Ever hear of the Buddhist parable of blind men describing an elephant? The man facing the elephant describes it as thick like a snake. The man who grabs its large floppy ear suggests that the creature is fan-shaped. The man who holds its leg insists that elephants are tree trunks and the one on its side believes that it’s similar to a wall. All of them right, sort of. But the big picture’s the thing.
I took a similar tree-to-forest view of the semen analysis in my recent keynote speech at the Integrative Fertility Symposium (IFS) in Vancouver, British Columbia recently. Given that the semen analysis has been the cornerstone of the male fertility evaluation for at least 50 years, it’s remarkable for how long we’ve gotten by with so little information. In a nutshell, here’s my take on the vaunted semen analysis.
It’s part of our nature to count things. Maybe, in doing so and by ordering our universe, we get a sense of belonging or control over our environment. And so for the last 100 years, we count the sperm in our semen. But unlike a blood glucose level, which is incredibly tightly regulated and on point, sperm are part of a much more loosey-goosey biological secretion that varies by year, season and even by day. This makes “normal” values or “reference” ranges for semen quality both complicated and somewhat artificial. Bottom line: unless it reads zero, the semen analysis is a poor measure of a man’s true fertility potential.
Despite these caveats, the semen analysis has value. When viewed over time, they may reveal health-related patterns. Like the slowly declining sperm counts associated with the progressive effects of a varicocele, increased obesity or uncontrolled diabetes. More profound is the recently described relationship of semen quality as a “biomarker” of disease, mortality, and higher rates of later cancers in men. Yes, although this onion is not fully peeled, semen quality appears to be a window into men’s current and future health.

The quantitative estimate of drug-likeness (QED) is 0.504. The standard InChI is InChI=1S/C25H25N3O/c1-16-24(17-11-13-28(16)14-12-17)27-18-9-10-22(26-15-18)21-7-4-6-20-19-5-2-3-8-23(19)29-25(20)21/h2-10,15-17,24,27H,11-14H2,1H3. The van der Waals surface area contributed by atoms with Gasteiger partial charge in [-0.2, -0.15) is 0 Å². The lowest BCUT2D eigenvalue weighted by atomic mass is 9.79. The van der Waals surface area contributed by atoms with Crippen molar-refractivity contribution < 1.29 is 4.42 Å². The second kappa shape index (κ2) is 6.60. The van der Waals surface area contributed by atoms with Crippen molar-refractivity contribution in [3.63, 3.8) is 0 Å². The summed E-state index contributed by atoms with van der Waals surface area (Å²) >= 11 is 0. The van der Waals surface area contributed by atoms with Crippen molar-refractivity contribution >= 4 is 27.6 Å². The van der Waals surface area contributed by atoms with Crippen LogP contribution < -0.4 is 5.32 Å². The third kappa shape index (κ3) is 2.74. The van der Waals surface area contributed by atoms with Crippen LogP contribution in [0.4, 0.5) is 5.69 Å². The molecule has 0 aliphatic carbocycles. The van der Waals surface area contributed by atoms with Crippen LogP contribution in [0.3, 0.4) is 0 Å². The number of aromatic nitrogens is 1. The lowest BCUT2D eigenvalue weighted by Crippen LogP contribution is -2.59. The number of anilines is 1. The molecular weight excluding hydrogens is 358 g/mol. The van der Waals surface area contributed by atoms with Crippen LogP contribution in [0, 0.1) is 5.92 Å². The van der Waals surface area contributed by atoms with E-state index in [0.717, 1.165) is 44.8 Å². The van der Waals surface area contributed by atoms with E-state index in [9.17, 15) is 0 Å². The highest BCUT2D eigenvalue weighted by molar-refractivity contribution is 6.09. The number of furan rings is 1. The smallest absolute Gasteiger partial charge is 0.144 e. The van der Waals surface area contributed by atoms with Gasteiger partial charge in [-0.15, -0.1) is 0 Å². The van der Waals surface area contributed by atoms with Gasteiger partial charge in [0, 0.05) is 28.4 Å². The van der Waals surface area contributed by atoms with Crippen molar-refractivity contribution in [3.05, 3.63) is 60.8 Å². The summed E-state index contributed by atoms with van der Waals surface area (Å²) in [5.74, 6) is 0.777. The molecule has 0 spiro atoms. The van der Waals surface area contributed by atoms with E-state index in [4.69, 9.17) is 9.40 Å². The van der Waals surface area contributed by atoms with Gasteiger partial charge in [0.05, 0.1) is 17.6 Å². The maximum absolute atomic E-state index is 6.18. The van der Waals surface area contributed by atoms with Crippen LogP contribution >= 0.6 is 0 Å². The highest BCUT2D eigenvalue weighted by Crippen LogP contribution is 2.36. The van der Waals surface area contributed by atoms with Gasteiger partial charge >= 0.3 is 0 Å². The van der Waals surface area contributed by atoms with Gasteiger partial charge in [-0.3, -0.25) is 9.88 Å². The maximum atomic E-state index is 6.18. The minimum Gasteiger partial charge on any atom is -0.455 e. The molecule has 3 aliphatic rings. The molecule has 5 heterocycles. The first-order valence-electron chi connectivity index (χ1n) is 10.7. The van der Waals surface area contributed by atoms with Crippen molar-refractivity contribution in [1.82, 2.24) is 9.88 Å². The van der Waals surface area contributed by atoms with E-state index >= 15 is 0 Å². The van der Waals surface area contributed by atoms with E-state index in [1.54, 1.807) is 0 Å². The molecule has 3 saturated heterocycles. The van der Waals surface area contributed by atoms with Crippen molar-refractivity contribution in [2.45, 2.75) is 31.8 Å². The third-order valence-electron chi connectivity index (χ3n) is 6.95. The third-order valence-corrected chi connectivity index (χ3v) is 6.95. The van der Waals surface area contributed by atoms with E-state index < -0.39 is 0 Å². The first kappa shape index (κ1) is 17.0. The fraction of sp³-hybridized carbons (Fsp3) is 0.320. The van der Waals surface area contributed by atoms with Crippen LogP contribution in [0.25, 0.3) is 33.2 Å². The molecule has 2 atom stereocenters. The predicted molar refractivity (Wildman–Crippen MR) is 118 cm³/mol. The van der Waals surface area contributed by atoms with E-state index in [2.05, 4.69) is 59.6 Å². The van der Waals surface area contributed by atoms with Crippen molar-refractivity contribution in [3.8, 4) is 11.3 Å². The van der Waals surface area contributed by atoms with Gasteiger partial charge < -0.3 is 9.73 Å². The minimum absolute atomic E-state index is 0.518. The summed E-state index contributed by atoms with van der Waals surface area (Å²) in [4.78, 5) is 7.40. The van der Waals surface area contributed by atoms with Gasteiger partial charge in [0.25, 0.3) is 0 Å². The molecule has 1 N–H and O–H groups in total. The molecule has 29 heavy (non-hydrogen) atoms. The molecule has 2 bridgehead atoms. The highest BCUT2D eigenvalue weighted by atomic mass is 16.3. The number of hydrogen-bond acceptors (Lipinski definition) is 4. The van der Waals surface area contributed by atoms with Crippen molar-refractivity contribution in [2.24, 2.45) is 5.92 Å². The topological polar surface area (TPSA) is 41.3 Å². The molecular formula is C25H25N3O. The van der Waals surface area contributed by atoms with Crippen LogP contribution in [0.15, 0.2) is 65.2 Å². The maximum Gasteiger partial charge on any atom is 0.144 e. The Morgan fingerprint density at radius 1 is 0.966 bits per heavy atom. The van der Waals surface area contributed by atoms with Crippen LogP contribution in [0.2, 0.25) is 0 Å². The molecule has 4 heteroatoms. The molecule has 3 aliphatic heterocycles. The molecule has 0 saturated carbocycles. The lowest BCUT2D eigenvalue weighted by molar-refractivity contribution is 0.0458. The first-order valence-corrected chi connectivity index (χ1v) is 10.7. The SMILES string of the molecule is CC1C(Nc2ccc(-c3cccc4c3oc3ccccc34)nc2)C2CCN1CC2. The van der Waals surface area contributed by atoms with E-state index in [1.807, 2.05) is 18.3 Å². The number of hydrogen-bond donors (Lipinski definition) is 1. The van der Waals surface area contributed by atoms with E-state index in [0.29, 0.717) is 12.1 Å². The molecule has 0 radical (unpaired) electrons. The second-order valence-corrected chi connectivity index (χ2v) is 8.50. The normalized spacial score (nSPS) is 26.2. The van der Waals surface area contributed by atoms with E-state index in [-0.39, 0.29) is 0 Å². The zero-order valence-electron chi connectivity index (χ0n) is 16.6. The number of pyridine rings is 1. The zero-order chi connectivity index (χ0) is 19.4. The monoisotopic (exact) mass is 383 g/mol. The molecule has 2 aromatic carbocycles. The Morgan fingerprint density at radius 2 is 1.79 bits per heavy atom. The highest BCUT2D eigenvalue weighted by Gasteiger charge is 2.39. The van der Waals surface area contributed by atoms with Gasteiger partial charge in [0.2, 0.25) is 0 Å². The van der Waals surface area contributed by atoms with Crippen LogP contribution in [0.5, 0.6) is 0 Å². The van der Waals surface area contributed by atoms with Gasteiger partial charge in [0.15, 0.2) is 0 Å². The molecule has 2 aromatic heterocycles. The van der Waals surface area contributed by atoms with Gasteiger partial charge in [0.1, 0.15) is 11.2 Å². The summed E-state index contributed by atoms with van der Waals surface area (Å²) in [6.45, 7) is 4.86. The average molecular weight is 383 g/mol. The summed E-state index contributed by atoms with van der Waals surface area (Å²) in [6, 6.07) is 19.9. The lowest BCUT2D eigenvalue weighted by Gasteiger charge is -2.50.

Although limited in isolation, when taken in full clinical context, which includes the clinical history and physical examination, the semen analysis can often tell a story. Think of sperm production as an engine that wants to run hard, at full tilt. When all is well and the body is at peak performance, the semen analysis tends to be normal. However, with ill-health, sperm production is hampered and sperm counts fall. When I do a deep dive into a man’s health and habits in the setting of impaired semen quality, it’s impressive how often I explain the male factor infertility problem.
A Great Book
But the bean-counted semen analysis is only part of the story. Men with normal semen analyses can be—frankly—infertile and men with abnormal semen quality can be fully fertile. In fact, there is virtually no linearity to the relationship between semen quality and fertility. What gives? Much of the secret to fertility, we’re learning, has nothing to do with sperm numbers or movement but is to be found in the sperm DNA payload. The way that sperm DNA is packaged (fragmentation) and marked (epigenetics) matters immensely not only to conception but also to embryo and fetal development. And as our understanding of what determines the build quality of the DNA payload improves, it is my belief that the single most important factor will end up being the health of the man who makes it.